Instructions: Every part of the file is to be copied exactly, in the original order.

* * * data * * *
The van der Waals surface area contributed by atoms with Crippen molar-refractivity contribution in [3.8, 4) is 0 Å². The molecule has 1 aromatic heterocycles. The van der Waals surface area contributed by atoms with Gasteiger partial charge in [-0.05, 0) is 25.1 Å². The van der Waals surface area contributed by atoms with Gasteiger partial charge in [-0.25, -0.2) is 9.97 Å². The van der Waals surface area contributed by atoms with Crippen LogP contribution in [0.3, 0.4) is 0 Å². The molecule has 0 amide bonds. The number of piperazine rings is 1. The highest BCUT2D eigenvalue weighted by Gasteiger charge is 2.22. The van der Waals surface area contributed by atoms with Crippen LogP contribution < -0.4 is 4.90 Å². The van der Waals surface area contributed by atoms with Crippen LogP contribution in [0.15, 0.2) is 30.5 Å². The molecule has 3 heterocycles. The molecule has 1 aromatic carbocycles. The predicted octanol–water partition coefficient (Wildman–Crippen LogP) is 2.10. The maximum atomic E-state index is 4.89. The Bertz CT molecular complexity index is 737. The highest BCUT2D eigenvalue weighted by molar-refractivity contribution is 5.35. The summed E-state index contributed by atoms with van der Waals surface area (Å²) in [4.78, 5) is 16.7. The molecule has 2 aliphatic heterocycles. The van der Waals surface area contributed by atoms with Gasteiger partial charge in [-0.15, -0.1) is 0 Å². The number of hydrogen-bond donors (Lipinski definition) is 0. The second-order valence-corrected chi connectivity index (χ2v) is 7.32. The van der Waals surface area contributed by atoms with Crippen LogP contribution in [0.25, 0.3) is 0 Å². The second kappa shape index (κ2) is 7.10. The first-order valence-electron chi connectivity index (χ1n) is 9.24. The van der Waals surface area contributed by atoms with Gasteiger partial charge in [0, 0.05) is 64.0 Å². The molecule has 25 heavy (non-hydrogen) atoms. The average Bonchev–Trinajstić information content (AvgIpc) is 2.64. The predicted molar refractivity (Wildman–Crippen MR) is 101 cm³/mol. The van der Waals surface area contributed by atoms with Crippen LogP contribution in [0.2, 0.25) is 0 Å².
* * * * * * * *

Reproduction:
The van der Waals surface area contributed by atoms with Crippen molar-refractivity contribution in [3.8, 4) is 0 Å². The molecule has 1 aromatic heterocycles. The van der Waals surface area contributed by atoms with Gasteiger partial charge in [-0.05, 0) is 25.1 Å². The van der Waals surface area contributed by atoms with Gasteiger partial charge in [-0.25, -0.2) is 9.97 Å². The van der Waals surface area contributed by atoms with Crippen LogP contribution in [0.3, 0.4) is 0 Å². The molecule has 0 amide bonds. The number of piperazine rings is 1. The highest BCUT2D eigenvalue weighted by Gasteiger charge is 2.22. The van der Waals surface area contributed by atoms with Crippen LogP contribution < -0.4 is 4.90 Å². The van der Waals surface area contributed by atoms with Crippen LogP contribution in [0.15, 0.2) is 30.5 Å². The molecule has 3 heterocycles. The molecule has 1 aromatic carbocycles. The predicted octanol–water partition coefficient (Wildman–Crippen LogP) is 2.10. The maximum atomic E-state index is 4.89. The Bertz CT molecular complexity index is 737. The highest BCUT2D eigenvalue weighted by molar-refractivity contribution is 5.35. The summed E-state index contributed by atoms with van der Waals surface area (Å²) in [4.78, 5) is 16.7. The molecule has 2 aliphatic heterocycles. The van der Waals surface area contributed by atoms with Gasteiger partial charge in [-0.15, -0.1) is 0 Å². The number of hydrogen-bond donors (Lipinski definition) is 0. The second-order valence-corrected chi connectivity index (χ2v) is 7.32. The van der Waals surface area contributed by atoms with Crippen LogP contribution in [0.25, 0.3) is 0 Å². The second kappa shape index (κ2) is 7.10. The first-order valence-electron chi connectivity index (χ1n) is 9.24. The van der Waals surface area contributed by atoms with Gasteiger partial charge in [0, 0.05) is 64.0 Å². The molecule has 25 heavy (non-hydrogen) atoms. The average Bonchev–Trinajstić information content (AvgIpc) is 2.64. The predicted molar refractivity (Wildman–Crippen MR) is 101 cm³/mol. The van der Waals surface area contributed by atoms with Crippen LogP contribution in [0.2, 0.25) is 0 Å².